Palm oil alternatives require more land – Study

While palm oil is associated with deforestation in biodiversity hotspots, alternatives may actually require more land, says a study.

Oil extracted from the oil palm fruit is cheap and versatile and it is now the world’s most common vegetable oil. Global production tripled during 1995—2015, with much of the growth responsible for the clearing of large swathes of biodiversity-rich rainforests in Malaysia and Indonesia where roughly 90 per cent of the crop is grown.

According to the study, published in Nature Plants on 7 December, new oil palm plantations in Malaysian Borneo accounted for 50 per cent of deforestation between 1972 and 2015. Similarly, Indonesia lost 26.8 million hectares of tree cover in 2001—2019, according to a report by the Global Forest Watch.

Such extensive devastation has led to calls by environmental activists to boycott products containing palm oil.

But the study said that growing global demand for vegetable oil, which the researchers projected to increase by 46 per cent by 2050, could result in a shift to alternate crops like soybean and rapeseed that require considerably more land to grow.

Expanding palm oil production to keep pace with the demand would require 36 million hectares of additional land whereas soybean, the second most popular oil crop, would need 204 million more hectares, the authors estimated.

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While tropical rainforest is often cleared for oil palm plantations, alternatives such as soybean and rapeseed can be grown on existing farmland.

Satellite images of oil palm plantations in East Kalimantan in Indonesia. The light brown areas show the harvested lands. Image credit: European Space Agency (CC BY-SA 2.0).

However, Erik Meijaard, lead author of the study and independent researcher affiliated with the University of Queensland, Australia, tells SciDev.Net: “We know a lot about palm oil and its impacts on biodiversity, environmental and social impacts, but we know very little about the other crops. You need to realise that saying no to palm oil means saying yes to something else.”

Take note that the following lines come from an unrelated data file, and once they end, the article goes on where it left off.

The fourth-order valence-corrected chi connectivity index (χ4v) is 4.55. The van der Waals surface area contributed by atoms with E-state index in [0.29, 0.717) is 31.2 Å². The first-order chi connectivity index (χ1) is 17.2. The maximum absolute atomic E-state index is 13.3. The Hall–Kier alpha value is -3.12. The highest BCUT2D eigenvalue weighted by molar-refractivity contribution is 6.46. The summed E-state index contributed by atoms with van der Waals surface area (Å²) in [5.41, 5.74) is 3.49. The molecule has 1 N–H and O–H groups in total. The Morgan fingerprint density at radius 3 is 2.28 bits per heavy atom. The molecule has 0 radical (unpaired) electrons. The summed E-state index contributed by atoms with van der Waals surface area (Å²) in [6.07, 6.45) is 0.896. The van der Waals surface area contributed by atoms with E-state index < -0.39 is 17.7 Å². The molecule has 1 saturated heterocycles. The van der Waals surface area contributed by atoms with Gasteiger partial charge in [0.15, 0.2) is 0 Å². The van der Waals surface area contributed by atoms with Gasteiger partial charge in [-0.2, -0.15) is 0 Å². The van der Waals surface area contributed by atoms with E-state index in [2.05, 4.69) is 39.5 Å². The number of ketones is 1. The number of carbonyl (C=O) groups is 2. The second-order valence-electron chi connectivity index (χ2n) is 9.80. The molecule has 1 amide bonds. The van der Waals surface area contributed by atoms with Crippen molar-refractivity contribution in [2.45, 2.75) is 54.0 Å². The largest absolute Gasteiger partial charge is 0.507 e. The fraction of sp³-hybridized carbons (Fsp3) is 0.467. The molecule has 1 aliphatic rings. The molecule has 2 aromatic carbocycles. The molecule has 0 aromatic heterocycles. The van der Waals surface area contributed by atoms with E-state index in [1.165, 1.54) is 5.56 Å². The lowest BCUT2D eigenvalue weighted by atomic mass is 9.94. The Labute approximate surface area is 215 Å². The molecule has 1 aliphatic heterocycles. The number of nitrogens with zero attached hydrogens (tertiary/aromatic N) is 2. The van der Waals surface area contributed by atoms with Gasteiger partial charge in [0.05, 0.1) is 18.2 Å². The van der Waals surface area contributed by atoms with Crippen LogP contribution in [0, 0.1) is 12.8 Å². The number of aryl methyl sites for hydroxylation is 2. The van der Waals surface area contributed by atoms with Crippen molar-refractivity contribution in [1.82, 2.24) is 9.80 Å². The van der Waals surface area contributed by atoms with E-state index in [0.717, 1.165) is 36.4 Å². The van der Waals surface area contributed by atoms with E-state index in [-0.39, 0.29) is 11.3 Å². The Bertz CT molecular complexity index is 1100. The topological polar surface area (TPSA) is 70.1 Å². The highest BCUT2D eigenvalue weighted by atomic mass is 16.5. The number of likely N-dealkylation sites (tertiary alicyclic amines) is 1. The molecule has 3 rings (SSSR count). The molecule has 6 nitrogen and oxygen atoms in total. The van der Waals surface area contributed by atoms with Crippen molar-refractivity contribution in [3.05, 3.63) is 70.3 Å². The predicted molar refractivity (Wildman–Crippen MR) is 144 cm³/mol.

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While few of the authors received funding for the study, the ethics declaration in the paper points out that Meijaard and two other colleagues have done paid work with the palm oil industry in the past, as well as the Roundtable on Sustainable Palm Oil, a lobby group.

“You need to realise that saying no to palm oil means saying yes to something else,” Erik Meijaard, University of Queensland.

The enormous environmental damage caused by oil palm plantations justifies the attention it receives, but that may have led to other major oil crops being considered as alternatives, says Meijaard, adding that more research is needed to determine the environmental impacts of its alternatives.

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“The rhetoric and polarisation are useful because it has put a lot of pressure on the [palm oil] industry to be more transparent and improve practices,” adds Meijaard. “At the same time, if it results in decision-making that’s not informed by good knowledge and understanding then I think you’re creating a problem.” *

A good starting point for tackling the information gap would be to create up-to-date global maps showing where crops like soybean, rapeseed or sunflower are cultivated, says Meijaard. That will help determine how much land and what kind of natural ecosystems have been impacted by these crops, he adds. *

However, more research into the trade-offs between various vegetable oil crops is necessary, warns Varsha Vijay, a postdoctoral researcher at the University of Tennessee who has studied the environmental impact of palm oil. She says that planners should avoid focusing on narrow comparisons of land use.

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While palm oil has higher yield per hectare, it is almost entirely grown in areas known to be important for biodiversity and carbon sequestration, says Vijay. The authors’ own analysis highlights that the number of species threatened by palm oil is 321 compared to 73 for soybean and just one for rapeseed, she adds.

“It’s not just the amount of area, but rather where that land is,” says Vijay. “This crop [oil palm] is produced in the tropics, replacing tropical, moist forests. And this is where biodiversity is concentrated.”

This piece was produced by SciDev.Net’s Asia & Pacific desk.

This article has been corrected to show that oil palm alternatives would require more land, not that they would mean more damage to the environment overall. The spelling of Meijaard has also been corrected in the 11th and 12th paragraphs.

Photo credit: Ryan Woo/CIFOR (CC BY-NC-ND 2.0).

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